Friday, October 28, 2016


     A masculine archetype that sadly has disappeared from Postmodern Culture was once a defining icon throughout the English-speaking world: that was the hero who operated outside the Letter of the Law, but upheld nonetheless the Spirit of the Law. From the Robin Hood of Mediaeval English folklore to the Dirty Harry of Hollywood's late Golden Age---there was always a character who stood out: an enemy of the untouchable, corrupt elite; a friend to friendless: the one those in trouble turned to when in need.

      An era dominated by political correctness and moral relativism can only look with horror upon men once looked up to as heroes. So for this weekend's entertainment selection, we're going to showcase that archetype in a character who even claimed the mantle of Robin Hood: The Saint.

       The Saint aired on the BBC from 1962-1969 and on Independent US networks, featuring the exploits of adventurer Simon Templar. The show was based on a very popular British novel series of the mid 20th Century by author Leslie Charteris. Charteris was in fact, a co-producer of the television series after semi-retiring from writing. It's believed by many---and not without good reason---that The Saint was a character modeled largely upon Charteris' own experiences. At any rate, Charteris clearly identified with the character: the novels and sometimes the opening series narration had a brief moral message of sorts related to the story, and sometimes during the dialogue. In his early novel, The Avenging Saint (1930), Templar rescues a damsel-in-distress and escapes with her on a boat. The two have a conversation in which Templar says:

      "Yes, they say that I'm mad. But in reality, I'm mad enough that I still believe in romance. I couldn't stand the thought of living in a sickly world where everything is this hoary shade of gray; and there is no right and wrong any longer. Give me instead the heroes of old; who thought nothing of bopping the ungodly one on the beezer; and afterwards celebrating lustily with their comrades over a job well done."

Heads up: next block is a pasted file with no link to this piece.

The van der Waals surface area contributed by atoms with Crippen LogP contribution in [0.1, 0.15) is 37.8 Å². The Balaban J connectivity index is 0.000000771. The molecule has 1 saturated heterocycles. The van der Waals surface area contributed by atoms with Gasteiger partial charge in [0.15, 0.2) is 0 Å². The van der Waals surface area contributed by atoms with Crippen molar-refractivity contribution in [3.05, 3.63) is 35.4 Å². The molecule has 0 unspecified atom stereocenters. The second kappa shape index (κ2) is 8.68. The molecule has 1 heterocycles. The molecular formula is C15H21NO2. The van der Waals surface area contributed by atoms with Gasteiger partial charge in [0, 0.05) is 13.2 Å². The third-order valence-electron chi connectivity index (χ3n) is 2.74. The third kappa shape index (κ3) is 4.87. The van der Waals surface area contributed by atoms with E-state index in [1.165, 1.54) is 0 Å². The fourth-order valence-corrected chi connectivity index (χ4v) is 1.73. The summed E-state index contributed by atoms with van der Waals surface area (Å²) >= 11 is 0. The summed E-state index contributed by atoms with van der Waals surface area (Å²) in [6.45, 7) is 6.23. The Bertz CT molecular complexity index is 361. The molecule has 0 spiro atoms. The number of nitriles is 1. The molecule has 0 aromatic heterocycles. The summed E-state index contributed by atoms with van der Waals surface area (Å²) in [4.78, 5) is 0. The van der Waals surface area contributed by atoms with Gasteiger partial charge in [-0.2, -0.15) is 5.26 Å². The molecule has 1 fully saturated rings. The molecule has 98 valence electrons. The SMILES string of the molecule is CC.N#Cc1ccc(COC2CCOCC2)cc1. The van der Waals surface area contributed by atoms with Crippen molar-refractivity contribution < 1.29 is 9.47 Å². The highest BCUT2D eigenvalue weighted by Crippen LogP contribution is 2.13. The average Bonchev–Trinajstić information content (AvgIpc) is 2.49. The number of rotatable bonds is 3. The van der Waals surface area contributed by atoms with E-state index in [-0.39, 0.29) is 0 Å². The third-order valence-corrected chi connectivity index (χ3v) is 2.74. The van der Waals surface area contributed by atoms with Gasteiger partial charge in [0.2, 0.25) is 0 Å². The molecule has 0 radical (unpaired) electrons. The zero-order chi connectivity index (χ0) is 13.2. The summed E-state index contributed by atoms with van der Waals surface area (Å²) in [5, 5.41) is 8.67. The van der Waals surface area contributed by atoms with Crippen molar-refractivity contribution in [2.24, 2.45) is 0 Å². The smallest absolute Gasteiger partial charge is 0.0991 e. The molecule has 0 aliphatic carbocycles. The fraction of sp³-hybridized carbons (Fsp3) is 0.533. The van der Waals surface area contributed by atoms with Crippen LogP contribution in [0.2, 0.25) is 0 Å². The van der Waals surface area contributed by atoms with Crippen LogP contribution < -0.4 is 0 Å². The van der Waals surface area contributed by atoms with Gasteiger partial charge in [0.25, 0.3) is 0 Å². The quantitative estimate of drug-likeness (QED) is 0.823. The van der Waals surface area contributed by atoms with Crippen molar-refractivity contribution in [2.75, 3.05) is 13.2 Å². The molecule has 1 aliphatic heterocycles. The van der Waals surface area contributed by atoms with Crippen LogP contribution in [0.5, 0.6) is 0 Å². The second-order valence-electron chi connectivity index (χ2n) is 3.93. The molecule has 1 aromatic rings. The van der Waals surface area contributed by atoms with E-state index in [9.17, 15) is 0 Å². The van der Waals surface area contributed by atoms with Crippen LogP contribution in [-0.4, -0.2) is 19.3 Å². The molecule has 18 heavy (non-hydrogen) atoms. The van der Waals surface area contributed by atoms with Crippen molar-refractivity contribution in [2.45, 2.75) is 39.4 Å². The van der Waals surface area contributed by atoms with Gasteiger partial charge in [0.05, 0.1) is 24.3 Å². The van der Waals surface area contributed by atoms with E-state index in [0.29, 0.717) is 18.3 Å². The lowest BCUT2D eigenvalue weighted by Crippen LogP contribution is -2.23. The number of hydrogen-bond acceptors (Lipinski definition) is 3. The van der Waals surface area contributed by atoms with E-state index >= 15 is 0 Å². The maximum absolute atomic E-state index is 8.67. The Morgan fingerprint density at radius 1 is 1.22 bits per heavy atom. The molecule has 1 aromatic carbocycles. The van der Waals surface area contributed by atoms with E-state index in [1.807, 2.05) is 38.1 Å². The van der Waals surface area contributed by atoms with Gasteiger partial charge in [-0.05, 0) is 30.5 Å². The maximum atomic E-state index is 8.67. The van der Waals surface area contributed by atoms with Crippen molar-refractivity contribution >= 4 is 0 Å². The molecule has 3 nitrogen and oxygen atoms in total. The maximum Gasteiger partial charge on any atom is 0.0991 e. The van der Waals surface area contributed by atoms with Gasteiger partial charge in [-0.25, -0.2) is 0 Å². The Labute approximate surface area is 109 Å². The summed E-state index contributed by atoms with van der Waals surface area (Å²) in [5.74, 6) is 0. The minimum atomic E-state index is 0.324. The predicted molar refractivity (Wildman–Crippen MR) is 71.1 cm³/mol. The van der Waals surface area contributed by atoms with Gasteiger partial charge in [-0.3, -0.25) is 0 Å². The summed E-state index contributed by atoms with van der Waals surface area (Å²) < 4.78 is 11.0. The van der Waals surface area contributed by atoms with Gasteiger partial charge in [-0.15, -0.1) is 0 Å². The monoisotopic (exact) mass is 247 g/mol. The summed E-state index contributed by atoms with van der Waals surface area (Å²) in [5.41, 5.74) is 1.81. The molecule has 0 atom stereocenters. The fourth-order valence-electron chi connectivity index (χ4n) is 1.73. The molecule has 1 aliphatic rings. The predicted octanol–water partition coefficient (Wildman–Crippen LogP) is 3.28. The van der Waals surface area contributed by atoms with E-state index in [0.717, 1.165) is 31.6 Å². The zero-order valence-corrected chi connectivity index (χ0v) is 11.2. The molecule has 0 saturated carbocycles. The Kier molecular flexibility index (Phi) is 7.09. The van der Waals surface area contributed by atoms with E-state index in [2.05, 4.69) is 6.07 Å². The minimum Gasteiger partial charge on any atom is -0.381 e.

And true to that ideal, Templar takes down a dazzling array of villains: corrupt politicians and evil financial oligarchs; Nazis and Communists; organized crime bosses and a host of other unsavories. His nemesis---like many other such characters---was the police who never quite understood that they and Templar were working on the same side.

         Fortunately, Templar always outwitted both sides of the law and lived quite well on the percentages he took from his various enterprises. Templar in this way represents another lost masculine archetype: regardless of the often violent nature of the battles he fought, he was always a perfect gentleman. Our forefathers believed that culture and education mattered more than brute force and manipulation in making a man, and the warrior (or in this case a modern knight-errant) was no exception. Chivalry---a concept sneered at by the self-appointed Manly Alpha Leaders of the Red Pill Manosphere---was a definite aspect of Templar's character. The White Knight, a term used by Manospherians in derision was worn by men like Templar as a badge of honor.

         Though The Saint was more popular in England than the US, the character nonetheless spawned numerous Americanized imitators in our own media. As Leslie Charteris once famously said, when asked if The Saint was a good role model for men with its 'quaint notions' of the classical chivalric romantic ideal:

         "I am an absurd idealist. But I believe that this must all come true. For unless it comes true, the world will be laid desolate. And I believe that it can come true. I believe that, by the Grace of God, men will awake soon and be men again; and that color and laughter and splendid living will return to a bleak civilization. But that will only come true because a few men believe in it, and fight for it, and fight in its name against everything that sneers and snarls at that ideal."

        This is the reason we have these Friday Features: one can learn more about what it means to be a man in one paragraph than everything written in the Manosphere combined.

         The Saint is best watched on DVD. Better still, invite your favorite local Red Pill or Male Feminist over to watch with you. But be warned: like Templar's religious namesake, you might witness a conversion to manhood before it's all over. It's happened before to a lot of men.


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